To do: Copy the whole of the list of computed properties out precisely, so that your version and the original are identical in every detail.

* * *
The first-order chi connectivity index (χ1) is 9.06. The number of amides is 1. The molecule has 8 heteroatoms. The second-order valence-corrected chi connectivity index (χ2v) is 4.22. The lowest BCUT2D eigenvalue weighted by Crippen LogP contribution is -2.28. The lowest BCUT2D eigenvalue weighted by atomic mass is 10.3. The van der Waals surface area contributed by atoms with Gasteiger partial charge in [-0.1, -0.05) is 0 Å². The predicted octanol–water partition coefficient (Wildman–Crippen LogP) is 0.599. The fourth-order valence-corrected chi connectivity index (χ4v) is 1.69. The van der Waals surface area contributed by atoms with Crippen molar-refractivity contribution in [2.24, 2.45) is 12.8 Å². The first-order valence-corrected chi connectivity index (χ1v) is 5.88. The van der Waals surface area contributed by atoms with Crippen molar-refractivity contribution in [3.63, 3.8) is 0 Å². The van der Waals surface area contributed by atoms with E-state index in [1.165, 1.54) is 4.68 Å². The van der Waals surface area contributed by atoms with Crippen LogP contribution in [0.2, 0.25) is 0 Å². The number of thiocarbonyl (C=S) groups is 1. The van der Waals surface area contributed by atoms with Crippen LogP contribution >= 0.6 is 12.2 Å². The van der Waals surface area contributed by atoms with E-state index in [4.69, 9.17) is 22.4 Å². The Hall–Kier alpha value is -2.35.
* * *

The first-order chi connectivity index (χ1) is 9.06. The number of amides is 1. The molecule has 8 heteroatoms. The second-order valence-corrected chi connectivity index (χ2v) is 4.22. The lowest BCUT2D eigenvalue weighted by Crippen LogP contribution is -2.28. The lowest BCUT2D eigenvalue weighted by atomic mass is 10.3. The van der Waals surface area contributed by atoms with Gasteiger partial charge in [-0.1, -0.05) is 0 Å². The predicted octanol–water partition coefficient (Wildman–Crippen LogP) is 0.599. The fourth-order valence-corrected chi connectivity index (χ4v) is 1.69. The van der Waals surface area contributed by atoms with Crippen molar-refractivity contribution in [2.24, 2.45) is 12.8 Å². The first-order valence-corrected chi connectivity index (χ1v) is 5.88. The van der Waals surface area contributed by atoms with Crippen molar-refractivity contribution in [3.63, 3.8) is 0 Å². The van der Waals surface area contributed by atoms with E-state index in [1.165, 1.54) is 4.68 Å². The van der Waals surface area contributed by atoms with Crippen LogP contribution in [0.2, 0.25) is 0 Å². The number of thiocarbonyl (C=S) groups is 1. The van der Waals surface area contributed by atoms with Crippen LogP contribution >= 0.6 is 12.2 Å². The van der Waals surface area contributed by atoms with E-state index in [4.69, 9.17) is 22.4 Å². The Hall–Kier alpha value is -2.35.